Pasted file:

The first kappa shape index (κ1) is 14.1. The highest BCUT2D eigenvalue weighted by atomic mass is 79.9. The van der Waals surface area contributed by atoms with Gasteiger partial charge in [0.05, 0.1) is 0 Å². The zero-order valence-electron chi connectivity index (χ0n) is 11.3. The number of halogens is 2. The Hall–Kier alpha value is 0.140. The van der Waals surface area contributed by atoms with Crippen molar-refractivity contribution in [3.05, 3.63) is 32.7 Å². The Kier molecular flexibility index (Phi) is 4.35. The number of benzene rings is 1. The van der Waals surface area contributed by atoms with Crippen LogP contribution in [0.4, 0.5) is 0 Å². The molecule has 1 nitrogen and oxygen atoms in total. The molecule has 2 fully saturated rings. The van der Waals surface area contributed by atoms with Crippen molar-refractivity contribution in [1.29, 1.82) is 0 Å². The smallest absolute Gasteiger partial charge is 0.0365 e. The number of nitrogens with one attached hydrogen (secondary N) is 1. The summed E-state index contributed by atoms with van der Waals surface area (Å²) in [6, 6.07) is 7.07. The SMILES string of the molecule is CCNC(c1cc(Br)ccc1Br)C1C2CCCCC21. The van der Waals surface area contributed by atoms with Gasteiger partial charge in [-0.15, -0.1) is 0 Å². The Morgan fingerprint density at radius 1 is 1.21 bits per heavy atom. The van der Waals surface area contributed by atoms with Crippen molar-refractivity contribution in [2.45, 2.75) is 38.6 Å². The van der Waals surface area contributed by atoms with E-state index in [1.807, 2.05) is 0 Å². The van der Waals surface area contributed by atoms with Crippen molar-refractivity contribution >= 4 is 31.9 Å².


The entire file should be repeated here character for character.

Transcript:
The first kappa shape index (κ1) is 14.1. The highest BCUT2D eigenvalue weighted by atomic mass is 79.9. The van der Waals surface area contributed by atoms with Gasteiger partial charge in [0.05, 0.1) is 0 Å². The zero-order valence-electron chi connectivity index (χ0n) is 11.3. The number of halogens is 2. The Hall–Kier alpha value is 0.140. The van der Waals surface area contributed by atoms with Crippen molar-refractivity contribution in [3.05, 3.63) is 32.7 Å². The Kier molecular flexibility index (Phi) is 4.35. The number of benzene rings is 1. The van der Waals surface area contributed by atoms with Crippen LogP contribution in [0.4, 0.5) is 0 Å². The molecule has 1 nitrogen and oxygen atoms in total. The molecule has 2 fully saturated rings. The van der Waals surface area contributed by atoms with Crippen molar-refractivity contribution in [1.29, 1.82) is 0 Å². The smallest absolute Gasteiger partial charge is 0.0365 e. The number of nitrogens with one attached hydrogen (secondary N) is 1. The summed E-state index contributed by atoms with van der Waals surface area (Å²) in [6, 6.07) is 7.07. The SMILES string of the molecule is CCNC(c1cc(Br)ccc1Br)C1C2CCCCC21. The van der Waals surface area contributed by atoms with Gasteiger partial charge in [-0.15, -0.1) is 0 Å². The Morgan fingerprint density at radius 1 is 1.21 bits per heavy atom. The van der Waals surface area contributed by atoms with Crippen molar-refractivity contribution in [2.45, 2.75) is 38.6 Å². The van der Waals surface area contributed by atoms with E-state index in [1.807, 2.05) is 0 Å². The van der Waals surface area contributed by atoms with Crippen molar-refractivity contribution >= 4 is 31.9 Å².